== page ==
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By Gail Sheehy
Random House
389 pages, $23.95

Maybe, sometime in the future, a writer will come along and write a measured, factually-based and insightful biography of America's fascinating first lady. If so, they will do well to avoid the pitfalls found in Gail Sheehy's highly-touted "Hillary's Choice."

Expectations for the book were high for the long-time Vanity Fair writer and author of "Passages," if only because up to now the field has largely been left to a bevy of Clinton haters who have made a small cottage industry out of ideologically-driven and journalistically-challenged accounts of Hillary and Bill both. But Sheehy is simply not a biographer, and she is unable to present the kind of nuanced and complex portrait of her subject that's required.

Sheehy falls victim to sham devices -- such as an over-reliance on unnamed or embittered sources, and re-enacted dialogue -- and over-simplification as she strains to draw unambiguous conclusions where she frequently has none. To make matters worse, there are heaping amounts of psycho-babble (the book is being marketed, after all, as "a psychological thriller," whatever that means).

Take the passage where we encounter one David Rupert, who he believes was Hillary's "first love." Rupert looks back nearly 30 years later on his relationship with Hillary and concludes, perhaps more than a bit self-servingly, that it didn't work out because he lacked political ambition.

"I think my lack of desire to be in a political role . . . was something of a disappointment to her," he explains. Then Sheehy offers this cheesy chapter-closing revelation: "I never stated a burning desire to be president of the United States," says Rupert. "I believe that was a need for her in a partner."

The arc of the story reads like this: Hillary is born into an affluent Chicago suburb where her Patton-like father withholds his affection. Very adult-like from an early age, Hillary's ambition and concern for others carry her through the stratified worlds of Wellesley and Yale Law School, where she meets her politically ambitious match in Bill Clinton. She sacrifices her own career for Bill's, comes to terms with being a governor's wife in a southern state and learns to overlook her husband's unfaithful behavior.

As first lady, she struggles to find her place in the White House after trying unsuccessfully to reform health care in 1993, recasts herself in a softer image and wins America's respect following the Lewinsky sex scandal for the dignified way she carries herself. Now, in the twilight of her husband's political career, Hillary is stepping out, politically, on her own.

Hillary, we're told, is "addicted" to Bill, who is prone to withholding his love and affection for her except when she helps him out of a political jam or forgives him for fooling around. Bill is a "sexual predator," Sheehy declares, and Hillary is his enabler.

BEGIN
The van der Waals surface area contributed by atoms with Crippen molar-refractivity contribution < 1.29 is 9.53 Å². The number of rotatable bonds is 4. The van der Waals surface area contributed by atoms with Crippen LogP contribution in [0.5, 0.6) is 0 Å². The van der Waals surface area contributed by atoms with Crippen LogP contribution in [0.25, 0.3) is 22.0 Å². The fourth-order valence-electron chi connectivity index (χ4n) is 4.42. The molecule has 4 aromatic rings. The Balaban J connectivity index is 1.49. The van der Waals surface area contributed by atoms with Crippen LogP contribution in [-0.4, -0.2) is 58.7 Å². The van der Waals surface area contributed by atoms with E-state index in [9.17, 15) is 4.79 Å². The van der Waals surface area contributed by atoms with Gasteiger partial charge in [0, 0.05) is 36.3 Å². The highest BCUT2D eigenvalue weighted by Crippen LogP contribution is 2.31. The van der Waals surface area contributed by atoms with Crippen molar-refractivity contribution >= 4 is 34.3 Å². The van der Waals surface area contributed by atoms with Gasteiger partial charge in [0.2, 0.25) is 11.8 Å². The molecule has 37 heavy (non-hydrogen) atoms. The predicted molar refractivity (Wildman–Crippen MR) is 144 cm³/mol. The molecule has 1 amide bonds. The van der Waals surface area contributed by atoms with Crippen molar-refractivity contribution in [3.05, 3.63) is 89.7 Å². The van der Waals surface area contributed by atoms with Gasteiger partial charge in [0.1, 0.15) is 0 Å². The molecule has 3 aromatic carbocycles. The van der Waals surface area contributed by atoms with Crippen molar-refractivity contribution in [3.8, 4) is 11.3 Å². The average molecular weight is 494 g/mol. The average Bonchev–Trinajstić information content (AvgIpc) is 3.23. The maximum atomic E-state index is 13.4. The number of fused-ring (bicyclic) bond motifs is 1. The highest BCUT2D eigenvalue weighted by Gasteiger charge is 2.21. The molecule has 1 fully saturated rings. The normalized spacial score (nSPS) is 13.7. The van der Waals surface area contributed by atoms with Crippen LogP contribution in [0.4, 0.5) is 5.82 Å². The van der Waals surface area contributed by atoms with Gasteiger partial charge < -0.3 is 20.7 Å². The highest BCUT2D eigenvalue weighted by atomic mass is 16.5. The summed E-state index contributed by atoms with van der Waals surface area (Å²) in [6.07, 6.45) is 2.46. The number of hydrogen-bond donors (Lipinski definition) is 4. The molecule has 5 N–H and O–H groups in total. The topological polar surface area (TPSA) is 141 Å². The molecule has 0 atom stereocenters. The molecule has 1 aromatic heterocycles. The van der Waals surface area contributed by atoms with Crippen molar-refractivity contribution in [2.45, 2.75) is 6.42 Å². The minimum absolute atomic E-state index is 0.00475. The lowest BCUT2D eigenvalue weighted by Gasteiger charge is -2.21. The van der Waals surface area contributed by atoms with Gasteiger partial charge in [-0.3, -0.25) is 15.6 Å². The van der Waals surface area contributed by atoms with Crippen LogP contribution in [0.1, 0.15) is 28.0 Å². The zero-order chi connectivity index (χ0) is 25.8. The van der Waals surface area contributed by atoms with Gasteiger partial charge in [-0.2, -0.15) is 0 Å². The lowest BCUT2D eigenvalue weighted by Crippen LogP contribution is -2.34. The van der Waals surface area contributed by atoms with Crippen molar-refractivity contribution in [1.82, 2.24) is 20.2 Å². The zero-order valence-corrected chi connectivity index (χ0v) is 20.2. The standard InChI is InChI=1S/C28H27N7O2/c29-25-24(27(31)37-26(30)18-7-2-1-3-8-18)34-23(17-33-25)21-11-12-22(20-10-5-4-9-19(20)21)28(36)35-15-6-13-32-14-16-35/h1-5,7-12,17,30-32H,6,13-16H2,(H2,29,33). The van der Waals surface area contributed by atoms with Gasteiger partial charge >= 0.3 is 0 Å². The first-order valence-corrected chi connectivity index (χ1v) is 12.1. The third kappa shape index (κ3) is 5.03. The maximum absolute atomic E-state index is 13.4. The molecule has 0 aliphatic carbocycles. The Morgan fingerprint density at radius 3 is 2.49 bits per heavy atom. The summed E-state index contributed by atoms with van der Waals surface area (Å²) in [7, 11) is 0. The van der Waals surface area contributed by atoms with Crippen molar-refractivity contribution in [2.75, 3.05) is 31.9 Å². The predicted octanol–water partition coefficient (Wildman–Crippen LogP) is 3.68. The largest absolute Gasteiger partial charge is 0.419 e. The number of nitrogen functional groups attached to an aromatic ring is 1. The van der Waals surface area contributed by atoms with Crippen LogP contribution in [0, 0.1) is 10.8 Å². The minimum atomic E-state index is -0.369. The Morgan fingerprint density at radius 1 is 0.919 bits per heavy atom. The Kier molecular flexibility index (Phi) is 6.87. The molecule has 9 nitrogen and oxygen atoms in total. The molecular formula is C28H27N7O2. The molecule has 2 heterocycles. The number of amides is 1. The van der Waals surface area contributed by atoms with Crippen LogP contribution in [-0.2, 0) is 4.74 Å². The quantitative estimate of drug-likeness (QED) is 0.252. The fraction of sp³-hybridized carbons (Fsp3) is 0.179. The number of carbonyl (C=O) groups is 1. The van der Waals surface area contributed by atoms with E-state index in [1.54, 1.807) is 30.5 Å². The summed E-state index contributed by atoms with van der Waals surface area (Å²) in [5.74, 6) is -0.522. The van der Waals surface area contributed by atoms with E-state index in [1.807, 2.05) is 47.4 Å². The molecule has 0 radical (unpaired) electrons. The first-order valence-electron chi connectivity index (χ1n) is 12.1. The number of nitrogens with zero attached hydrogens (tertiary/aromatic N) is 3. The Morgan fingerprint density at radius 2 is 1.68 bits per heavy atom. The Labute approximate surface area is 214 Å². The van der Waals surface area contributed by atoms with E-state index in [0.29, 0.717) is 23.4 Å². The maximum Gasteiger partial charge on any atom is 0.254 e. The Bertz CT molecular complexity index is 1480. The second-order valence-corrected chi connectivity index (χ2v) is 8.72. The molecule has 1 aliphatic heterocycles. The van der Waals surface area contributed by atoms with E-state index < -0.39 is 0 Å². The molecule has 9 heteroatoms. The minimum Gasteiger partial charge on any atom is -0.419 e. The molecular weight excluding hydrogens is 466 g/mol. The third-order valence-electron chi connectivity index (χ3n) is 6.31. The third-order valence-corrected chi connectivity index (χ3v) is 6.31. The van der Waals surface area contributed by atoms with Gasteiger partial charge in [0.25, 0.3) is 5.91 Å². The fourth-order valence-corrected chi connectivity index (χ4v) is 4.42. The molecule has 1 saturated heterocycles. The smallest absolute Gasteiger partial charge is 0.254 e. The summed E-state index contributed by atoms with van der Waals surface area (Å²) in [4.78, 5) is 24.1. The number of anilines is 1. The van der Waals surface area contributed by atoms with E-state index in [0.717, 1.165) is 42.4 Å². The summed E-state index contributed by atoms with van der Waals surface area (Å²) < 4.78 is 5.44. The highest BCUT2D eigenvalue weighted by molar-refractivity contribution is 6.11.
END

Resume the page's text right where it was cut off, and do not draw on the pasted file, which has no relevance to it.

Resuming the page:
And why did Bill have his sexual tryst with a young intern? Well, an unnamed mental health professional explains, it's Bill's attempt to recapture his lost adolescence out of fear of an early death and in response to his daughter's sexual development. Got that?

Much of what Sheehy writes has been written (or speculated) before. To be fair, she has unearthed some new information on Hillary's stern upbringing, and as far as I'm aware, is the first to report that at Hillary's now famous Wellesley commencement address, no one from her family attended.

There are some interesting observations from those who knew Hillary, like this one from longtime Arkansas scribe Max Brantley: "Bill Clinton knows what's right, but he won't ever commit one hundred percent if the political damage to himself is too great. And I guess that's the thing about Hillary; there are times when she just might."

But there are lots of gossipy passages that serve no purpose other than to raise more heat than light. Mack McLarty, Bill's childhood friend who was his first chief of staff in the White House, served, we're told, "until he had outlived his usefulness and was discarded in the second term." That's typical of the sharp (and highly questionable) characterizations Sheehy makes of the Clintons. After quoting McLarty as saying, "I married above myself in terms of intellect, like Bill did," she adds, "It is worth noting that his marriage, to a woman smarter than he, did not survive." But is it?

Unfortunately, denied access to Hillary and most of her close associates, Sheehy chooses to rely on two people with an ax to grind who are described as "casualties of the first Clinton juggernaut," as well as discredited political guru Dick Morris.

Sheehy acknowledges Mandy Grunwald and Ann Lewis, trusted political consultants of Hillary's, were of little help to her. After reading the outcome, one can hardly blame them.

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